LOGIN TO YOUR ACCOUNT

Username
Password
Remember Me
Or use your Academic/Social account:

CREATE AN ACCOUNT

Or use your Academic/Social account:

Congratulations!

You have just completed your registration at OpenAire.

Before you can login to the site, you will need to activate your account. An e-mail will be sent to you with the proper instructions.

Important!

Please note that this site is currently undergoing Beta testing.
Any new content you create is not guaranteed to be present to the final version of the site upon release.

Thank you for your patience,
OpenAire Dev Team.

Close This Message

CREATE AN ACCOUNT

Name:
Username:
Password:
Verify Password:
E-mail:
Verify E-mail:
*All Fields Are Required.
Please Verify You Are Human:
fbtwitterlinkedinvimeoflicker grey 14rssslideshare1
Bollington, Lynne Carol
Languages: English
Types: Doctoral thesis
Subjects: LB2300, RS, LC5201

Classified by OpenAIRE into

mesheuropmc: education, health care economics and organizations
This study was initiated because of concerns that NHS hospital pharmacy departments in Wales had insufficient training capacity to deal with a predicted increase in training demand. The first aim was to develop an understanding of the need for the research, the second aim was to estimate training workload and capacity for work-based pharmacy training. The research then focussed on preregistration pharmacist training and first aimed to explore reasons for variations in training workload and then aimed to develop recommendations for practice that would optimise training capacity. Interviews obtained stakeholder opinion about the need for the study; a questionnaire obtained estimates of training workload and capacity; case studies were used to explore preregistration pharmacist training practices and a survey was used to develop strategies and recommendations for practice. Interviews and a group discussion were used to achieve a consensus about the adoption of the recommendations. All seventeen NHS hospital pharmacy training sites in Wales were included in the study. The study resulted in the development of twelve recommendations which were contained within three strategies aimed at optimising training capacity. The strategies were: ensure preregistration trainee pharmacists have appropriate levels of responsibility; ensure that the content and level of preregistration pharmacist training is appropriate; and ensure that effective use is made of existing training resource. If NHS hospitals in Wales implemented the recommendations for preregistration pharmacist training practices identified in this study, training workload should then be reduced and/or training quality maintained or improved which would lessen the impact of an increase in training demand on services.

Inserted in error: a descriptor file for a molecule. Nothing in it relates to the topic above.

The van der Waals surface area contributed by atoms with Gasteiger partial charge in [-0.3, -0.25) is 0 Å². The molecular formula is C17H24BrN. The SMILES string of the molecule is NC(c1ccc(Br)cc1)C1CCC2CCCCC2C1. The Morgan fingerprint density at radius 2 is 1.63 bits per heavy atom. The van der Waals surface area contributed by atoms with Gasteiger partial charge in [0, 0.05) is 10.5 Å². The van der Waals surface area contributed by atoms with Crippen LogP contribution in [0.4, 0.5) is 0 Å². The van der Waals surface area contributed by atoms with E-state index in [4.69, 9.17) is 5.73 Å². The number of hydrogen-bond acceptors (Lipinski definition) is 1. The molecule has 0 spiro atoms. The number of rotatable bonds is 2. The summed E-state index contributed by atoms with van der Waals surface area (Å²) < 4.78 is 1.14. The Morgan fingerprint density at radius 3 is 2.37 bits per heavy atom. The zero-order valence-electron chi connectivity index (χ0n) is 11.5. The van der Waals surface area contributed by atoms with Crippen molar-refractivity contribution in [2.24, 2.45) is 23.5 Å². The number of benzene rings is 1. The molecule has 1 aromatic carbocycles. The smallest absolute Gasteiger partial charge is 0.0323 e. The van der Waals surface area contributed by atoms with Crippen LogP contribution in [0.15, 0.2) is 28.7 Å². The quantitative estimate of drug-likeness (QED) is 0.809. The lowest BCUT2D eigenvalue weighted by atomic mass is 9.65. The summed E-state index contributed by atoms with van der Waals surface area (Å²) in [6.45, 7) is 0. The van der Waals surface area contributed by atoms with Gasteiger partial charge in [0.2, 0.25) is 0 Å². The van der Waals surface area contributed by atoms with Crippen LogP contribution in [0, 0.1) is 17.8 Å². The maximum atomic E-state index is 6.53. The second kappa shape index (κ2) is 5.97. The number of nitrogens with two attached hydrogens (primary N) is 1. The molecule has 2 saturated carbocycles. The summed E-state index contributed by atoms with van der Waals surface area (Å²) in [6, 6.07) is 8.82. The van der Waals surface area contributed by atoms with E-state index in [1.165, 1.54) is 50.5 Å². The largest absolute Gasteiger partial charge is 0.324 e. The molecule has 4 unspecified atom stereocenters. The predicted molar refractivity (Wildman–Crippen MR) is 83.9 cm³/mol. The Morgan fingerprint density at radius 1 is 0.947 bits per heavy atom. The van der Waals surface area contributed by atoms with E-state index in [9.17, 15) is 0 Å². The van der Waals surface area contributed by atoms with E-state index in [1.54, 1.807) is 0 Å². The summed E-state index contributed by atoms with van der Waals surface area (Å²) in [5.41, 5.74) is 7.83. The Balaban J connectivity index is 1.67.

• No references.
  • No related research data.
  • No similar publications.

Share - Bookmark

Cite this article